Seven Ways to Boost your Credit Score


credit score

These days, we’re seeing more and more lender tightening with mortgages and other lending, especially if you’re not in what they consider the safe, vanilla, financial “box”. You can’t control the lenders, but what you can control is your credit score. It will help you to maximize your options, despite the lender restrictions.

A Few Examples where you might not be in the Box

Here are a few scenarios I’ve seen recently where we have had challenges in getting financing, but good credit saved the day.

About your Credit Rating

With a possible range of 300 to 900, your credit rating number tells lenders what kind of a risk you are likely to be as a borrower. The lower your score – according to the stats – the more likely you are to miss payments or default on your debt. In a mortgage scenario, a low credit score can prevent you from getting the lowest mortgage rate, or even from getting a mortgage at all.

7 Tips to Boost your Credit Score

1.   Know what you’re working with.

Get a copy of your report at least once a year. Credit reports can be ordered for free through the mail or, for a small fee, downloaded from or

2.   Get errors cleaned up right away.

I’ve often reviewed credit reports with people, only to have them say, “Oh, that was paid off years ago, why is it still there?” or “What the heck, I never had a bill go to collection for xyz creditor.” You can argue mistakes and errors with both Equifax and TransUnion. It’s a pain, but it’s more of a pain if you’re under the gun trying to get a mortgage within tight time frames, and you’re surprised with something on your credit bureau.

3.   Pay on time, all the time.

The single biggest factor – around 35% – in your credit score is having a timely bill payment history. Start today with a commitment to never let a bill get past due. Make your life simple: take a Saturday morning and set up every single bill to come out automatically on the due date. Some people have found they can trigger a jump in their score by paying the minimum payment on the due date, and an extra payment two weeks earlier, so you end up making two payments each month rather than one. I haven’t seen this first-hand, but you could certainly try it. Just don’t underpay!

4.   Know your limits.

Your credit score is based on your how much of your available credit you’re using. Look at your credit limits and try not to use more than 30% of the available amount on each card or credit line.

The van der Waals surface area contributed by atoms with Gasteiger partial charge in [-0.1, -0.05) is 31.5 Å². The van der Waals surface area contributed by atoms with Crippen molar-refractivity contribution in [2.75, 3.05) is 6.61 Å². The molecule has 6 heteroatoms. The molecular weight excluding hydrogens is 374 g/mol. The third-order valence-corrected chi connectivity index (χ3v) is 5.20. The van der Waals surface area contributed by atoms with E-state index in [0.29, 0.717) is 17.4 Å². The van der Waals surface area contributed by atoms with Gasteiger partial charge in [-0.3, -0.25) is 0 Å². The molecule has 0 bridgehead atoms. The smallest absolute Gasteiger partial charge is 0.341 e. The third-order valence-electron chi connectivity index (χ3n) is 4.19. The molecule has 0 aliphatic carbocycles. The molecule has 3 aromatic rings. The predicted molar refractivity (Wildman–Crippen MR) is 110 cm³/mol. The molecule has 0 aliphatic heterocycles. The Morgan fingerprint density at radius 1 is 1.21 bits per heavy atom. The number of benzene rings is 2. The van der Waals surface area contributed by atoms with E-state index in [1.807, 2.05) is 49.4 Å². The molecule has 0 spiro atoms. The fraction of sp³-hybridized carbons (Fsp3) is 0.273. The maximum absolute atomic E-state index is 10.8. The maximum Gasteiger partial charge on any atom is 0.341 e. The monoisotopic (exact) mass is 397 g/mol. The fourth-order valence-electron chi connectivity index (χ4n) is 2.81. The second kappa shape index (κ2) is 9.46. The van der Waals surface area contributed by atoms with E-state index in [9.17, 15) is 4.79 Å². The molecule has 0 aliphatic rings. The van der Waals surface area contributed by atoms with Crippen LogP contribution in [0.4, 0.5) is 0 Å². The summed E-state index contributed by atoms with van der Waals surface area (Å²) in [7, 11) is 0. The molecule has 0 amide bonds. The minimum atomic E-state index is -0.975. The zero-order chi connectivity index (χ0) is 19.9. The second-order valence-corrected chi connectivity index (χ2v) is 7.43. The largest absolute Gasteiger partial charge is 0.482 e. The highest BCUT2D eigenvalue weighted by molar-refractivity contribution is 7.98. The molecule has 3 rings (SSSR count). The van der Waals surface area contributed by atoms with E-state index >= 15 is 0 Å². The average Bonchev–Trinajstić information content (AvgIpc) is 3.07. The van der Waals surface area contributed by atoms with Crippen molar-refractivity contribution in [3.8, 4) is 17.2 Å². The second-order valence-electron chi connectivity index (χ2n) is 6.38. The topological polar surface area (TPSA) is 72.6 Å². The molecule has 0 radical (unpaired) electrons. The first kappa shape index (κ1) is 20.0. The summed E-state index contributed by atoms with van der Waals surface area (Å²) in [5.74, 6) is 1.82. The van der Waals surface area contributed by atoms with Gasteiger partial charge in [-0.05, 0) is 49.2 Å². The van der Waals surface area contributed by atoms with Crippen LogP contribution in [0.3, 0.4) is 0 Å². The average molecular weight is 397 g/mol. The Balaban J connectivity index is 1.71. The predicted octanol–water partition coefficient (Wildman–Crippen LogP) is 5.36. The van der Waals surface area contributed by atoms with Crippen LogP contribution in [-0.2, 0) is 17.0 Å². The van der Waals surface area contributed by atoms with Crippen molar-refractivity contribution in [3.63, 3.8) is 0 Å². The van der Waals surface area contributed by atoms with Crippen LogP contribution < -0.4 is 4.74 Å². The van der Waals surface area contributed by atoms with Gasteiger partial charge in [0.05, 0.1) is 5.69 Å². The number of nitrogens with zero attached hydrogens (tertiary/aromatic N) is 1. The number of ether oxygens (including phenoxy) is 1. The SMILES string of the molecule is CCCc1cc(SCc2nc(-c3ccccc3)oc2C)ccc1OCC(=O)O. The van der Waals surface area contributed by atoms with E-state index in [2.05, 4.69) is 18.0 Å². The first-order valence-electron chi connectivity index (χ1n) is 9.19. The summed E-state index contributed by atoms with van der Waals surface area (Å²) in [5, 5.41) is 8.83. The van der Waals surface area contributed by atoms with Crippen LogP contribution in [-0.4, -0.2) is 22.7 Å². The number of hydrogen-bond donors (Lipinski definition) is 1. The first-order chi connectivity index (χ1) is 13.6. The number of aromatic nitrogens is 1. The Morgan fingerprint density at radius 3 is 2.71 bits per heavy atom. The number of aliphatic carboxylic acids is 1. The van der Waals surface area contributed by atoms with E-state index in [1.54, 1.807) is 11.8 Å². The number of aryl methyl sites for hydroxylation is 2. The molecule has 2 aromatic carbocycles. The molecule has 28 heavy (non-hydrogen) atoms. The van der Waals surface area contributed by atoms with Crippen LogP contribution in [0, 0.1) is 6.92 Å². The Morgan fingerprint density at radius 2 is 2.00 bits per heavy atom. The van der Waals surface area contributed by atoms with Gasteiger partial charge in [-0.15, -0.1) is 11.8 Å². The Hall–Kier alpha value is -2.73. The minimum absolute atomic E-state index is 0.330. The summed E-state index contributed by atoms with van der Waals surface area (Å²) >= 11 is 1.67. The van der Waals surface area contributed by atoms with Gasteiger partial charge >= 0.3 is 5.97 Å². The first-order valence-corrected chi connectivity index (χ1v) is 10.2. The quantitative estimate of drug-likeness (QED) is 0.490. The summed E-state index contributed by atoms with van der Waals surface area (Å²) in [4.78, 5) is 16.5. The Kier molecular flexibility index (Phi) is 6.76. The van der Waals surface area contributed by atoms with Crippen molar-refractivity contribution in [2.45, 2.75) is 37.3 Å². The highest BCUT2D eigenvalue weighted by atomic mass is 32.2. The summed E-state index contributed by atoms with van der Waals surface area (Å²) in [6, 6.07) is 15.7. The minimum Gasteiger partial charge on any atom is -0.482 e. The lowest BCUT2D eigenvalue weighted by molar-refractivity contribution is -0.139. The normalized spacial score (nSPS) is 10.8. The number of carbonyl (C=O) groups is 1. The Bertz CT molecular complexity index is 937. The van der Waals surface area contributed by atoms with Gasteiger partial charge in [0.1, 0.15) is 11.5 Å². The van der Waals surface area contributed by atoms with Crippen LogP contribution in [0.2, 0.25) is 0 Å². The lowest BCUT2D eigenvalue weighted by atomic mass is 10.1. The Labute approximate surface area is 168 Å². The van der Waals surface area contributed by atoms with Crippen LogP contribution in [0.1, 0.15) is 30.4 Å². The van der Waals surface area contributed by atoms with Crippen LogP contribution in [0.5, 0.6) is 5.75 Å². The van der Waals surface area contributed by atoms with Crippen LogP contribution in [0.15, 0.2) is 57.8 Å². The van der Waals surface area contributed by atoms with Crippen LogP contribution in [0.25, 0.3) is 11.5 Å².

5.   A longer history is better.

This is one of the biggest mistakes I see. Don’t cancel your oldest credit card!! In fact, get advice before you cancel any cards. A long steady history of using cards responsibly demonstrates trustworthiness. You want to shoot for AT LEAST 24 MONTHS of history on each credit facility. If you add a new card, don’t cancel the old ones until you’ve been using the new one for two years. Use the old ones once a month for gasoline or some small item to keep them active (and pay them off in full each month).

6.   Be selective.

When you’re asked, “Would you like to apply for our Store Card to save $X dollars on your purchase?” Don’t do it. These pitches can be a credit pitfall. Regularly looking for more credit will flag you as a potential credit risk and drag down your score.

7.   Keep it balanced.

Creditors like to see that you can handle a wide variety of credit types. For example, if it makes sense in your budget, a nice mix of credit would be a couple of major credit cards and a car loan or lease. But don’t do this unless you can afford it, and make sure it doesn’t interfere with a major purchase such as buying a home.

Want to know more?

Check out my other articles about credit, here.

And if you have weird credit bureau stories or helpful tips, please share them!


About Author

Ingrid Bjel McGaughey, AMP is a full-time mortgage broker at Invis, which sounds boring but actually isn’t! In addition to helping her clients save time and money in financing and re-financing their properties, Ingrid speaks at real estate seminars and blogs about financial topics.  Between work commitments, Ingrid attempts to corral a household of males - boys, dog and husband – into some semblance of order, squeezes in volunteer work with the Rotary Club, coaches baseball, and does long distance running in the hope of maintaining her sanity. You can visit Ingrid on the web at

Leave A Reply